A Kayaking Adventure Leads to Tranquillity

Ferrin is a San Francisco free-lance writer.

Morning: We lie on the beach in our sleeping bags, listening to the mixed chorus of canyon wrens and gulls.

The bay is a pale sheet of satin. We deserve this--for two days we have paddled in blustery winds, our kayaks slapping the waves, our arms aching.

The change in weather is fortuitous. Today we are headed for the offshore rocks known as Los Islotes, where the sea lions play and the brown-footed boobies nest and the snorkeling is legendary.

After breakfast we pushed off in our fleet of seven kayaks and skimmed across the tranquil bay, our white blades flashing in the sun. Below in the clear waters we could see a colony of garden eels swaying in the current. At our approach they quickly withdrew into the bottom sands.

We slipped around the point and turned north. The breeze was gentle at our backs, the only sounds the rhythmic dip and drip of the paddles.

A Splendid Week

Our small group of city dwellers was enjoying a splendid week of kayaking and camping in the Sea of Cortez. We ranged in age from early 20s to early 70s, and none of us had ever been in a kayak.

Baja Expeditions of San Diego, which organized the trip, provided kayaks, instruction, five guides (three Americans, two Mexicans) and very good food. We were accompanied by a motorized skiff that carried our camping gear and was available in case of emergency.

The boats used are sturdy two-man kayaks, longer and more stable than one-man river kayaks. Foot-controlled rudders help with the steering. We also took turns trying two single kayaks.

Our group flew from Los Angeles to La Paz, capital of Baja California Sur. From there we set off in the skiff for the five-mile run to Espiritu Santo Island, where the kayaks waited.

Before paddling to our first camp we received some basic instructions in technique and safety. Everyone was required to go through a practice wet exit--quickly getting out of an overturned kayak.

We also learned to right the kayak, empty out the water and climb back in. That wasn't easy, but everyone managed to do it.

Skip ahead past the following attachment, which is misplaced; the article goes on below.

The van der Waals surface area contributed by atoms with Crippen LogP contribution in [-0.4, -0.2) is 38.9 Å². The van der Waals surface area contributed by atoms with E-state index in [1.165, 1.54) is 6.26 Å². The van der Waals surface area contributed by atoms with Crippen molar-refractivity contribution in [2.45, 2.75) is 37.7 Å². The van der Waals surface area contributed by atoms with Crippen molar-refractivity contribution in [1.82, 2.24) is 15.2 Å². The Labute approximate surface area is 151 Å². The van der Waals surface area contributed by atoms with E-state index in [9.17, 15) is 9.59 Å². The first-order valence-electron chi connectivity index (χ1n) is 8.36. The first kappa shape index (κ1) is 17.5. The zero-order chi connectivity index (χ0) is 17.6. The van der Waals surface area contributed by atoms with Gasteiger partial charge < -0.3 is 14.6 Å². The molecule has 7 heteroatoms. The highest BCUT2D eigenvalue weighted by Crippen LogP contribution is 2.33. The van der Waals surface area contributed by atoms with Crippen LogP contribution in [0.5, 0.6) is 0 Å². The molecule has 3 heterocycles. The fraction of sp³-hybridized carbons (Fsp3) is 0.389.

From a distance Espiritu Santo appears stony and mean, a forbidding ridge of desert that rises like a dinosaur's back out of the sea. But up close it is full of stark beauty and rich with life. Morning glories bloom in the shadowy canyons, rainbow-colored fishes dart among the offshore reefs, myriad birds wheel and cry in the skies.

The island's curious jet-black jack rabbits hop down to drink in rare springs, and feral goats scramble among the rocks. After midnight an occasional ringtail cat will creep into a camp kitchen, scouting for chicken bones.

Espiritu Santo's western, leeward shore is a convolution of desert arroyos that slope down to turquoise coves and beaches of dazzling white sand. Its eastern coast is a wall of cliffs that drop into emerald swells.

Just north is a smaller island, Partida; the two are connected by a sandy isthmus sliced through by a thin tidal channel. Together, the two islands are about a dozen miles long.

No Permanent Settlements

There is no permanent human settlement here, just a few leavings of the vagabundos , those transient fishermen of the gulf.

For a week we paddled around this remarkable pair of desert islands, putting into a different beach each night. When we weren't in the kayaks--a few hours each day--we swam, snorkeled, gathered shells, watched birds, hiked up the rugged canyons or just lazed around on the beaches.

At the end of the day we'd draw the kayaks high onto the shore, tie them together and weight them with rocks in case the wind rose during the night. Then we'd haul out a bag of sweet little Mexican limes, mix a quantity of margaritas and settle down to watch the pelicans diving in the sunset.

Meanwhile, the guides would be preparing a superb camp dinner over smoldering mesquite. We feasted on such fare as ceviche, garlic shrimp, marinated octopus, broiled snapper, steak and chicken.

The skiff's icebox kept vegetables and fruit fresh (and beer cold) for the whole week.

After dinner we would talk a while around the campfire, then crawl into our sleeping bags and track the shooting stars down the desert night.

Exciting Sport

We were also learning something of an exciting new sport--ocean kayaking.

Riding there at the interface of water and sky, propelled by your own paddle, fellow traveler to dolphin and gull, you are subject to wind and tide. And there can be no better place for it than the warm southern Sea of Cortez.